Appendix A

Workshop Program

PROFESSIONAL SOCIETIES AND ECOLOGICALLY BASED PEST MANAGEMENT WORKSHOP

Achieving the Vision

March 10–11, 1999

North Raleigh Hilton, Raleigh, NC

March 10, 1999

 

Session I:

Introduction (plenary session)

3:00–3:10 PM

Introduce the Charge

Ralph Hardy, National Agricultural Biotechnology Council

3:10–3:30

Vision for Ecologically Based Pest Management

Neal Van Alfen, American Phytopathological Society

3:30–3:50

Question and Answer Session



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PROFESSIONAL SOCIETIES and Ecologically Based Pest Management: Proceedings of a Workshop Appendix A Workshop Program PROFESSIONAL SOCIETIES AND ECOLOGICALLY BASED PEST MANAGEMENT WORKSHOP Achieving the Vision March 10–11, 1999 North Raleigh Hilton, Raleigh, NC March 10, 1999   Session I: Introduction (plenary session) 3:00–3:10 PM Introduce the Charge Ralph Hardy, National Agricultural Biotechnology Council 3:10–3:30 Vision for Ecologically Based Pest Management Neal Van Alfen, American Phytopathological Society 3:30–3:50 Question and Answer Session

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PROFESSIONAL SOCIETIES and Ecologically Based Pest Management: Proceedings of a Workshop Session II: Setting the Context (plenary session) 3:50–4:10 Applying Ecological Principles in Agroecosystem Studies Miguel Altieri, University of California, erkeley 4:10–4:30 How Economists View Ecologically Based Pest Management Katherine R. Smith, Economic Research Service, U.S. Department of Agriculture 4:30–4:50 Integrating Soil Crop and Weed Management in Low-External-Input Farming Matt Liebman, Iowa State University 4:50–5:10 Microbial Ecology Steven Lindow, University of California, Berkeley 5:10–5:30 Combining Models and Field Experimentation to Understand Insect-Pathogen Dynamics Greg Dwyer, University of Notre Dame 5:30–6:30 Open Discussion 6:30–7:30 Dinner 7:30–8:30 After-Dinner Presentation and Discussion Pest Prevention Eugene P. Odum, University of Georgia March 11, 1999   Session III: Key Components and Elements Critical to chieving the Vision Group Discussions (each attendee will participate in both group discussions) 8:00–9:30AM Research (e.g., key processes, systems science, experimental design) Facilitator: Jenny Broome, University of California, Davis Implementation (e.g., ecological productivity, teaching biological principles, adoption strategies)

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PROFESSIONAL SOCIETIES and Ecologically Based Pest Management: Proceedings of a Workshop Facilitator: Lorna Michael Butler, Washington State University, Puyallup 9:30–10:00 Break 10:00–11:30 Continue Group Discussions (attendees will move to other discussion group) 11:30–12:30 Lunch 12:30–1:30 PM Discussion Summaries Session IV: Developing a Pathway for Implementation (plenary session and discussion) 1:30–2:45 Neal Van Alfen Session V: Synthesis 2:45–3:00 Ralph Hardy 3:00 Adjourn SESSION III DISCUSSION QUESTIONS Key Components and Elements Critical to Achieving the Vision Research discussion group Facilitator: Jenny Broome, University of California, Davis What are goals of ecologically based pest management systems (e.g., manipulating biological processes, stability in production)? Progress in ecologically based pest management will depend upon a strong foundation of research. What are some major research gaps (e.g., development of spatial statistics and predictive models, genetic basis of pathogenicity, basis of host selection and host-range specificity, host plant resistance, monitoring methods, implementation and evaluation research)? What does it mean to participate in interdisciplinary, collaborative research (e.g., joint authorship)? When does interdisciplinary/inter-institutional collaboration begin?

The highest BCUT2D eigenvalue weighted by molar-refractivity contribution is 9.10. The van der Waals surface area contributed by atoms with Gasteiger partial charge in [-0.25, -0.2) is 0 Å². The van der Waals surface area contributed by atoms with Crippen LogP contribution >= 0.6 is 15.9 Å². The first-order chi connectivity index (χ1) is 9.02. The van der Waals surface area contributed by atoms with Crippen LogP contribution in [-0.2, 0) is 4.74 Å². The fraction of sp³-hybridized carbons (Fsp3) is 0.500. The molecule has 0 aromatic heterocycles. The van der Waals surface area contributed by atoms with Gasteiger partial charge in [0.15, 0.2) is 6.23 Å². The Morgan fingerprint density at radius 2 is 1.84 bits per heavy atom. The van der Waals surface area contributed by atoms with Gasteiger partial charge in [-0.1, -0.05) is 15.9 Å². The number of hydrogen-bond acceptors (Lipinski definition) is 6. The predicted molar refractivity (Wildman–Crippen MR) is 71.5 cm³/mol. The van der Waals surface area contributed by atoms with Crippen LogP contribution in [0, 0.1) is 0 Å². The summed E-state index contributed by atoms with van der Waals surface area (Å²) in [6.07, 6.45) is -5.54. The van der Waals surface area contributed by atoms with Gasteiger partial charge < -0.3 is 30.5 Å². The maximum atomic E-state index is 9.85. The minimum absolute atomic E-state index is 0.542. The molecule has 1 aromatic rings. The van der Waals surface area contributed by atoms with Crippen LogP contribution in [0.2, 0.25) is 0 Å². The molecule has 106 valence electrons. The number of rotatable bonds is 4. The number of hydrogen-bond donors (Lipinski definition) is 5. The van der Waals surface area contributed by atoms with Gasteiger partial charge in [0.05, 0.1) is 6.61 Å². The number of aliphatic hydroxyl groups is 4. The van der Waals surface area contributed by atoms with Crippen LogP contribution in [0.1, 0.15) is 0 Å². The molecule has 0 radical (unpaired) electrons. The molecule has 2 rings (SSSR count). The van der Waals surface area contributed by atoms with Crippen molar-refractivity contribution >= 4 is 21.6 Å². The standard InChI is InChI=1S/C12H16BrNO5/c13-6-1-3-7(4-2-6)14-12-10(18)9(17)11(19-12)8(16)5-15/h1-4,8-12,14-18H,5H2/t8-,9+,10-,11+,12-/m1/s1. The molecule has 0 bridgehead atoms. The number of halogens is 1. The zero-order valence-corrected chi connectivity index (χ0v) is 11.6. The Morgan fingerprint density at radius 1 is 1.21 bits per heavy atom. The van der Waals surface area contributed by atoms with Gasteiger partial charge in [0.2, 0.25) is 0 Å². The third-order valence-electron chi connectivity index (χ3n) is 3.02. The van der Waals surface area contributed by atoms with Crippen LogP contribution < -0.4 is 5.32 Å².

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PROFESSIONAL SOCIETIES and Ecologically Based Pest Management: Proceedings of a Workshop How can collaboration strengthen quality and impacts of research? How do you make it work so all partners come out as winners? How should ecologically based pest management research be organized (e.g., long term ecological research studies, university, on farm) to evaluate ecological processes and accommodate site-specific variability? How can practical knowledge be incorporated into the research design to improve pest management decision making in individual management systems? What organizations should take the lead in establishing and coordinating collaborative research efforts for ecologically based pest management? What types of projects should be lead by the public sector? Private sector? Joint leadership? What are potential roles of collaborators, including professional societies, in advancing research investments in ecologically based pest management (e.g., policy)? Implementation discussion group Facilitator: Lorna Michael Butler, Washington tate University, Puyallup What are the goals of ecologically based decision making? How can integrated pest management be strengthened by ecological approaches? What does response to Question 1 imply with regard to choices of methodologies and partners? How can biological principles be used to create user-friendly decision-making systems? What are some technical and social challenges? What are some factors that facilitate/discourage adoption of ecologically based pest management strategies? What role will extension/consultants/input suppliers and other producers play in education, demonstration, and training of pest managers? What should be the role of the public sector? Private sector? Joint roles? What is the role of collaborators, including professional societies, in advancing implementation of ecologically based pest management (e.g., policy)?